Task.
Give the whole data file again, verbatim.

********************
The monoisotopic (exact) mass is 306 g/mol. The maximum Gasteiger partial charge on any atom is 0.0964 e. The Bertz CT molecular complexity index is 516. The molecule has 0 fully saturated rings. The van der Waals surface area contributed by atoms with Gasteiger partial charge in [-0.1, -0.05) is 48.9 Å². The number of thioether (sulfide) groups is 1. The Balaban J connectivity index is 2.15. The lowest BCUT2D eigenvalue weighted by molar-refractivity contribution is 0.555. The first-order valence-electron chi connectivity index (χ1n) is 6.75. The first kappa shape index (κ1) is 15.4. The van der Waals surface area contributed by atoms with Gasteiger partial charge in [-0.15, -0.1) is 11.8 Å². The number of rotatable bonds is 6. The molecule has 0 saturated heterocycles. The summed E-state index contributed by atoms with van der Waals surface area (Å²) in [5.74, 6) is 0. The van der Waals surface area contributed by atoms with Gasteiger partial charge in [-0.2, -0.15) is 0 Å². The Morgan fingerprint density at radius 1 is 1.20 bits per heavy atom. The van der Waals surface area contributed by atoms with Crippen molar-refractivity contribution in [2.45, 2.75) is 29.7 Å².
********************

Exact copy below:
The monoisotopic (exact) mass is 306 g/mol. The maximum Gasteiger partial charge on any atom is 0.0964 e. The Bertz CT molecular complexity index is 516. The molecule has 0 fully saturated rings. The van der Waals surface area contributed by atoms with Gasteiger partial charge in [-0.1, -0.05) is 48.9 Å². The number of thioether (sulfide) groups is 1. The Balaban J connectivity index is 2.15. The lowest BCUT2D eigenvalue weighted by molar-refractivity contribution is 0.555. The first-order valence-electron chi connectivity index (χ1n) is 6.75. The first kappa shape index (κ1) is 15.4. The van der Waals surface area contributed by atoms with Gasteiger partial charge in [-0.15, -0.1) is 11.8 Å². The number of rotatable bonds is 6. The molecule has 0 saturated heterocycles. The summed E-state index contributed by atoms with van der Waals surface area (Å²) in [5.74, 6) is 0. The van der Waals surface area contributed by atoms with Gasteiger partial charge in [-0.2, -0.15) is 0 Å². The Morgan fingerprint density at radius 1 is 1.20 bits per heavy atom. The van der Waals surface area contributed by atoms with Crippen molar-refractivity contribution in [2.45, 2.75) is 29.7 Å².